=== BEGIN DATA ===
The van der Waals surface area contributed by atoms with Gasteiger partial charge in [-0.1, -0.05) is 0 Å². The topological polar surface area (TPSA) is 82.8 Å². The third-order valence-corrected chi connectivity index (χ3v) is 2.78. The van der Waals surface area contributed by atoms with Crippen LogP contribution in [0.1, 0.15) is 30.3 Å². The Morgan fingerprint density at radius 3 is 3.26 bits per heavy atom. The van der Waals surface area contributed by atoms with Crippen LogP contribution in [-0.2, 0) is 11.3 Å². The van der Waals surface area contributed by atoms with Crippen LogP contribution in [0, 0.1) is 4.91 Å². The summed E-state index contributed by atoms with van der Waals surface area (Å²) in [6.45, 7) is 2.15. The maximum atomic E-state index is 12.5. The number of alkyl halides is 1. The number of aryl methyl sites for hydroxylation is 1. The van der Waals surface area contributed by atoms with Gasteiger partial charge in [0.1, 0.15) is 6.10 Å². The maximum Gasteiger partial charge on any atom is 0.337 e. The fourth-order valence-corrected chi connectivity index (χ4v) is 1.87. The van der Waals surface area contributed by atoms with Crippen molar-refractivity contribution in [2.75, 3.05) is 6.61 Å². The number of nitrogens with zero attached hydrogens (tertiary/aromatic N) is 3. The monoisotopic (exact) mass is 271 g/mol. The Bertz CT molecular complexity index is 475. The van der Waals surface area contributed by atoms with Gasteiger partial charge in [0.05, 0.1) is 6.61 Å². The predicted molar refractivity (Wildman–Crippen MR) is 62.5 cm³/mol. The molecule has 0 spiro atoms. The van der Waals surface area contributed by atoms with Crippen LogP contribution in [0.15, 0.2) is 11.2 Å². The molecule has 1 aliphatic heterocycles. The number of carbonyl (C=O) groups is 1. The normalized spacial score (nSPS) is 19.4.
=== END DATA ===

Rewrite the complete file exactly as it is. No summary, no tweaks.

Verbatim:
The van der Waals surface area contributed by atoms with Gasteiger partial charge in [-0.1, -0.05) is 0 Å². The topological polar surface area (TPSA) is 82.8 Å². The third-order valence-corrected chi connectivity index (χ3v) is 2.78. The van der Waals surface area contributed by atoms with Crippen LogP contribution in [0.1, 0.15) is 30.3 Å². The Morgan fingerprint density at radius 3 is 3.26 bits per heavy atom. The van der Waals surface area contributed by atoms with Crippen LogP contribution in [-0.2, 0) is 11.3 Å². The van der Waals surface area contributed by atoms with Crippen LogP contribution in [0, 0.1) is 4.91 Å². The summed E-state index contributed by atoms with van der Waals surface area (Å²) in [6.45, 7) is 2.15. The maximum atomic E-state index is 12.5. The number of alkyl halides is 1. The number of aryl methyl sites for hydroxylation is 1. The van der Waals surface area contributed by atoms with Gasteiger partial charge in [0.1, 0.15) is 6.10 Å². The maximum Gasteiger partial charge on any atom is 0.337 e. The fourth-order valence-corrected chi connectivity index (χ4v) is 1.87. The van der Waals surface area contributed by atoms with Crippen molar-refractivity contribution in [2.75, 3.05) is 6.61 Å². The number of nitrogens with zero attached hydrogens (tertiary/aromatic N) is 3. The monoisotopic (exact) mass is 271 g/mol. The Bertz CT molecular complexity index is 475. The van der Waals surface area contributed by atoms with Gasteiger partial charge in [0.05, 0.1) is 6.61 Å². The predicted molar refractivity (Wildman–Crippen MR) is 62.5 cm³/mol. The molecule has 0 spiro atoms. The van der Waals surface area contributed by atoms with Crippen LogP contribution in [0.15, 0.2) is 11.2 Å². The molecule has 1 aliphatic heterocycles. The number of carbonyl (C=O) groups is 1. The normalized spacial score (nSPS) is 19.4.